A range of measures have been put in place to achieve the Government’s commitment to ensure that ‘next generation broadband’ is available ‘to every home and business in the state’.1 These measures include the Rural Broadband Scheme designed to deliver a basic broadband internet service to rural premises which cannot access it directly from an existing internet service provider.2 In 2009, the Government identified approximately 25,000 homes and businesses not otherwise identified by the earlier National Broadband Scheme.3 Approximately 3700 out of 5000 applications qualified for this scheme.4 A total of 509 applicants have been served by the scheme (a referral service),5 and although more than €13 million was allocated under the European Agricultural Fund for Rural Development to this project, no public money was spent as private providers indicated that they could provide the necessary service.6 However, both schemes have terminated and no rural interventions are currently active.
The National Broadband Plan published in August 2012 aimed to rollout broadband to rural areas.7 However, by the end of 2013, only 82 per cent of households had access to home internet; 29 per cent of households without internet access stated the reason as lack of availability in the area.8 The Government has acknowledged that there is a ‘connectivity challenge in rural Ireland’ and has given a commitment to rollout fibre broadband services to rural locations as the majority of investment by commercial entities is in relation to urban areas.9 At the time of writing, the definition of ‘next generation access’ is awaiting clarification by the Government and details of the consequent intervention area is expected to be published by the end of 2014.10 Further consultations may address plans for government intervention.11 In relation to mobile services, the Communications Regulator (ComReg) has set a population coverage obligation of a mere 35 per cent outdoor coverage in each area for existing operators delivering new generation data services.12 Given Ireland’s low population density outside Dublin, this could result in very limited implementation of the new technology in rural areas.13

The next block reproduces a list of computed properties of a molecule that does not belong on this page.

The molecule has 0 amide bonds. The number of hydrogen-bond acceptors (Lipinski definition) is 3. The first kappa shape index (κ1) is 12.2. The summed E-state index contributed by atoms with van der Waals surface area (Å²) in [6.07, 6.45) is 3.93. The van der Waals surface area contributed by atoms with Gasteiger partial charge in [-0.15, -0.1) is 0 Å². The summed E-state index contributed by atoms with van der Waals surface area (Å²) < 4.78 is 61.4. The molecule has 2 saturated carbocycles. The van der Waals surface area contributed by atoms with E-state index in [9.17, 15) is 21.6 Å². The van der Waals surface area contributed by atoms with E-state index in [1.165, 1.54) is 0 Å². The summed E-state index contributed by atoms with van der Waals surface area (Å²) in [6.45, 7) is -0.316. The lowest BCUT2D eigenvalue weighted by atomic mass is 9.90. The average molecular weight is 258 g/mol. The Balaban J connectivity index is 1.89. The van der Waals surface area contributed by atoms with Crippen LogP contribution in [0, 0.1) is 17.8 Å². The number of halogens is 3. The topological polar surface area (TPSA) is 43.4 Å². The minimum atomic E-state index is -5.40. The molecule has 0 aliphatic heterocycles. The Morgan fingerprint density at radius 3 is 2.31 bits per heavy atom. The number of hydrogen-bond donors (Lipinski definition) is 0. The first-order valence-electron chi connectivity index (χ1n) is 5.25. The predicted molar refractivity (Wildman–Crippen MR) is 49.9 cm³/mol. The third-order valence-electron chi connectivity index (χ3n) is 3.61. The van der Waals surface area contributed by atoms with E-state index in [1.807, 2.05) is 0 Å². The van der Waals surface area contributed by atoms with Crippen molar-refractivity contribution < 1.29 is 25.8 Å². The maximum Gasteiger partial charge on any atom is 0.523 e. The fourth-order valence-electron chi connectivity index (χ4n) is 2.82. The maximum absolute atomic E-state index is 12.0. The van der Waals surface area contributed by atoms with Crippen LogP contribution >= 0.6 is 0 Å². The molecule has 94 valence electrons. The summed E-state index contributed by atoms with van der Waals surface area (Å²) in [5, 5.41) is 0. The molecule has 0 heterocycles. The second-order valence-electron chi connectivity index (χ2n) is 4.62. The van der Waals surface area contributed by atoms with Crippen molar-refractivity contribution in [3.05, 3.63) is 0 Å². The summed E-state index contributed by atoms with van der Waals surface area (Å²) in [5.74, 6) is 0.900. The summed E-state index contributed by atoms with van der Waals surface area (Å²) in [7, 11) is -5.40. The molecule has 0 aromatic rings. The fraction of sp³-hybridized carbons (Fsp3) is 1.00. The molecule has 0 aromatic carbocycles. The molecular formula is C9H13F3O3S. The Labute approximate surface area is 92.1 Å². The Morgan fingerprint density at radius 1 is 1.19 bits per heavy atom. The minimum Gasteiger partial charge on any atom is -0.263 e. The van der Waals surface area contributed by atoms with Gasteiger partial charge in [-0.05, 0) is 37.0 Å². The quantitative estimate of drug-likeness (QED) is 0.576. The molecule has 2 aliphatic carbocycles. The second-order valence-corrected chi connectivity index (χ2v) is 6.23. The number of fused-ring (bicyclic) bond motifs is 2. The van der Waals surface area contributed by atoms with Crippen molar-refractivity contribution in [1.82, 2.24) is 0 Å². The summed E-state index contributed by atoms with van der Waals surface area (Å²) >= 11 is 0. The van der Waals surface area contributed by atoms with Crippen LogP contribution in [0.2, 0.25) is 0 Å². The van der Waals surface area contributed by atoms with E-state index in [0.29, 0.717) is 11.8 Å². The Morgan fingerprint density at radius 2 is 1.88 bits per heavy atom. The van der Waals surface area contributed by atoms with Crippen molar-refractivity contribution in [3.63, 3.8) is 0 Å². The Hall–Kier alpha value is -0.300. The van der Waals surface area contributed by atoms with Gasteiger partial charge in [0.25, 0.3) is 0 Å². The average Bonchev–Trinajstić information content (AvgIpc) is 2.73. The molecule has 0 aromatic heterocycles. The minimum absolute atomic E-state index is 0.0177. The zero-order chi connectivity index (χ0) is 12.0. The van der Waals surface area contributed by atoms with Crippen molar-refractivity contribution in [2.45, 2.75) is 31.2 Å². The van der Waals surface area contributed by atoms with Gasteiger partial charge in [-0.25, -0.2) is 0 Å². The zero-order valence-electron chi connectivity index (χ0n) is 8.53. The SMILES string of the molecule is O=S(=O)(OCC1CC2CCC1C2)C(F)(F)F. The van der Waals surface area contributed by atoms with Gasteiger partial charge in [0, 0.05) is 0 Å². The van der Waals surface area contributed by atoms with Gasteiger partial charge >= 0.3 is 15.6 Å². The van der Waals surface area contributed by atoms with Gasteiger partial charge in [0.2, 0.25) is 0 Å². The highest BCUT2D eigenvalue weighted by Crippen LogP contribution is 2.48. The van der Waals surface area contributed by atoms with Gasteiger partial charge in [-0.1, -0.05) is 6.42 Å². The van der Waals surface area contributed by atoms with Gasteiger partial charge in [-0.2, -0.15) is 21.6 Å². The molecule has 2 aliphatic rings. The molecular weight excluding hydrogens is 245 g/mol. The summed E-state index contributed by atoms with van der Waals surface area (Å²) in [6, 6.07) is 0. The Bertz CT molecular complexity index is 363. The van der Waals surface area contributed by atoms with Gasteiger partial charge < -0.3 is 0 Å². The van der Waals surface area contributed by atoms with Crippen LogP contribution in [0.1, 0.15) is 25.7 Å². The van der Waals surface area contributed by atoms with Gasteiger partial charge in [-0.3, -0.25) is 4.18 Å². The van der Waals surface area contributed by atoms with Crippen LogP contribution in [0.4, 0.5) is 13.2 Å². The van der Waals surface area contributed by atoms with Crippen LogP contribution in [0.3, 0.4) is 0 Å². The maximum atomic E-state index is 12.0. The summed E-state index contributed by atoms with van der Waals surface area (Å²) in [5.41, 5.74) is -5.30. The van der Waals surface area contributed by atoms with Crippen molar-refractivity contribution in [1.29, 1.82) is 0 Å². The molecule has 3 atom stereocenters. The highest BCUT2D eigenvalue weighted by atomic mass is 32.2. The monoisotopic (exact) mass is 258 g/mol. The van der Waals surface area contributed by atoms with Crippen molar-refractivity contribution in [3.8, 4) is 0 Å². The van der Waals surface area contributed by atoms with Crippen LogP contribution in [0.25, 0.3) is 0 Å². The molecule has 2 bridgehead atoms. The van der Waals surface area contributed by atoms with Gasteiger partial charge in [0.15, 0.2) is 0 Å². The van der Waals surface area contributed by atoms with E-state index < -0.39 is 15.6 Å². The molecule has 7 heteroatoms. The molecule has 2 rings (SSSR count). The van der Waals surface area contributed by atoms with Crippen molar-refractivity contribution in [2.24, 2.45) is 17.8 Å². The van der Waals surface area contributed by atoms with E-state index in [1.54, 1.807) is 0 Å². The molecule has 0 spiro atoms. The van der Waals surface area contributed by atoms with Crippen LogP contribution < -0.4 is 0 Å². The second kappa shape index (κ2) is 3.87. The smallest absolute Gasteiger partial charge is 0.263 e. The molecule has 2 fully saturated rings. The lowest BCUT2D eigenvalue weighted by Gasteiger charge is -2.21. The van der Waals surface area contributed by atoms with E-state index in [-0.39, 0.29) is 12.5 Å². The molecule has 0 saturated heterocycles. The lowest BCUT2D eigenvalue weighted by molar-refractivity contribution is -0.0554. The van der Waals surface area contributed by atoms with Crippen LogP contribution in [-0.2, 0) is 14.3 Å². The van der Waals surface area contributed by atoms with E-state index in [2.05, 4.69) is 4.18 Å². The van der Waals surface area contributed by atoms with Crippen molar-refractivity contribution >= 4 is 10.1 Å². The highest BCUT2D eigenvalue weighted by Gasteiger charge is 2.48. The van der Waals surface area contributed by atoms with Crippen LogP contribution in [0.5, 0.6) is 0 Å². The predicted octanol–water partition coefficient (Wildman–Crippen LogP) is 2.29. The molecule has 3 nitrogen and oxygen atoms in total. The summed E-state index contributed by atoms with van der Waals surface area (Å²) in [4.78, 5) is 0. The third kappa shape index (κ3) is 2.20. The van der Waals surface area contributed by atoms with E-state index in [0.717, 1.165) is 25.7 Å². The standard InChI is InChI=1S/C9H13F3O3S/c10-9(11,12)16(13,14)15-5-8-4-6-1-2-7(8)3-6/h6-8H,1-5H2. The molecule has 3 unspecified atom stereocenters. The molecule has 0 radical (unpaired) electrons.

FLAC urges the Committee to recommend that the State:
Adequately resource the National Broadband Plan to ensure that anyone living in a rural area requiring access to broadband internet can enjoy the benefits of scientific progress and access it without difficulties.
Strengthen the rural coverage mandate of the Communications Regulator.
Ensure adequate state interventions where existing commercial internet service providers fail to provide rural broadband.
1 Government of Ireland (2011) Programme for Government 2011-2016, Dublin: Stationery Office, p.15.
2 Department of Communications, Energy and Natural Resources. ‘Rural Broadband Scheme Announced by Minister Rabbitte’ [press release], 9 May 2011.
3 European Commission (2009) State Aid No N 607/2009 – Ireland: Rural Broadband Reach, Brussels: European Commission, p.2.
4 Department of Communications, Energy and Natural Resources (2012) Rural Broadband Scheme – Final Update December 2012.
5 Department of Communications, Energy and Natural Resources (2012) Rural Broadband Scheme – Final Update December 2012.
6 Minister for Agriculture, Food and the Marine, Simon Coveney TD, Parliamentary Questions: Written Answers, [23294/13], 15 May 2013.
7 Department of Communications, Energy and Natural Resources (2012) National Broadband Plan, Dublin: DCENR.
8 Central Statistics Office (2013) Information Society Statistics – Households 2013, Cork: CSO.
9 Minister for Communications, Energy and Natural Resources, Pat Rabbitte TD, Parliamentary Questions: Written Answers [22121/14], 27 May 2014.
10 Minister for Communications, Energy and Natural Resources, Alex White TD, Parliamentary Questions: Written Answers, [34222/14], 17 September 2014.
11 Department of Communications, Energy and Natural Resources (2014) National Broadband Plan: Call for input on key aspects of the State-led intervention, Dublin: DCENR.
12717 Wireless Telegraphy (Liberalised Use and Preparatory Licences in the 800 MHz, 900 MHz and 1800 MHz bands) Regulations, 2012 (SI 251/2012)
13 Government of Ireland (2012) Census 2011 Profile 1 – Town and Country, Dublin: Stationery Office, p. 10.
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